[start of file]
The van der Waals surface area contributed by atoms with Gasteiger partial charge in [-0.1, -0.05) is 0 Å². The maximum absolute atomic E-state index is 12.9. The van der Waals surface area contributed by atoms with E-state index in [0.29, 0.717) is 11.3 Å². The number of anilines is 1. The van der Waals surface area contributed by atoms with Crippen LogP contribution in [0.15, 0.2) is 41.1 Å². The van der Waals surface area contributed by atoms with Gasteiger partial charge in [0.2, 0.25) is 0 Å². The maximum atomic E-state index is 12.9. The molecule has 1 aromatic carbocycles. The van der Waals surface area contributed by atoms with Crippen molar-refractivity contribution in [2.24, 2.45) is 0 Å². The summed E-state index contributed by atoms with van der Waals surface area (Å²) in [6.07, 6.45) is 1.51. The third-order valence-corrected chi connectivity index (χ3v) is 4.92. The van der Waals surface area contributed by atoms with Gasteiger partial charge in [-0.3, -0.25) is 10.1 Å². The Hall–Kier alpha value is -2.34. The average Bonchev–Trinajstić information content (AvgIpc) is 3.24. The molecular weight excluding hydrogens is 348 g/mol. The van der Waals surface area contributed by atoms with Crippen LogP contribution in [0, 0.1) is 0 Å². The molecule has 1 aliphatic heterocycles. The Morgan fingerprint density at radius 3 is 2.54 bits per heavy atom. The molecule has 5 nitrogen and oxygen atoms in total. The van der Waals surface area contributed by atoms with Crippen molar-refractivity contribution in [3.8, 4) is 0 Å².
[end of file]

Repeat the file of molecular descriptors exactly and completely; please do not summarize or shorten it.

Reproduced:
The van der Waals surface area contributed by atoms with Gasteiger partial charge in [-0.1, -0.05) is 0 Å². The maximum absolute atomic E-state index is 12.9. The van der Waals surface area contributed by atoms with E-state index in [0.29, 0.717) is 11.3 Å². The number of anilines is 1. The van der Waals surface area contributed by atoms with Crippen LogP contribution in [0.15, 0.2) is 41.1 Å². The van der Waals surface area contributed by atoms with Gasteiger partial charge in [0.2, 0.25) is 0 Å². The maximum atomic E-state index is 12.9. The molecule has 1 aromatic carbocycles. The van der Waals surface area contributed by atoms with Crippen molar-refractivity contribution in [2.24, 2.45) is 0 Å². The summed E-state index contributed by atoms with van der Waals surface area (Å²) in [6.07, 6.45) is 1.51. The third-order valence-corrected chi connectivity index (χ3v) is 4.92. The van der Waals surface area contributed by atoms with Gasteiger partial charge in [-0.3, -0.25) is 10.1 Å². The Hall–Kier alpha value is -2.34. The average Bonchev–Trinajstić information content (AvgIpc) is 3.24. The molecular weight excluding hydrogens is 348 g/mol. The van der Waals surface area contributed by atoms with Crippen LogP contribution in [0, 0.1) is 0 Å². The molecule has 1 aliphatic heterocycles. The Morgan fingerprint density at radius 3 is 2.54 bits per heavy atom. The molecule has 5 nitrogen and oxygen atoms in total. The van der Waals surface area contributed by atoms with Crippen molar-refractivity contribution in [3.8, 4) is 0 Å².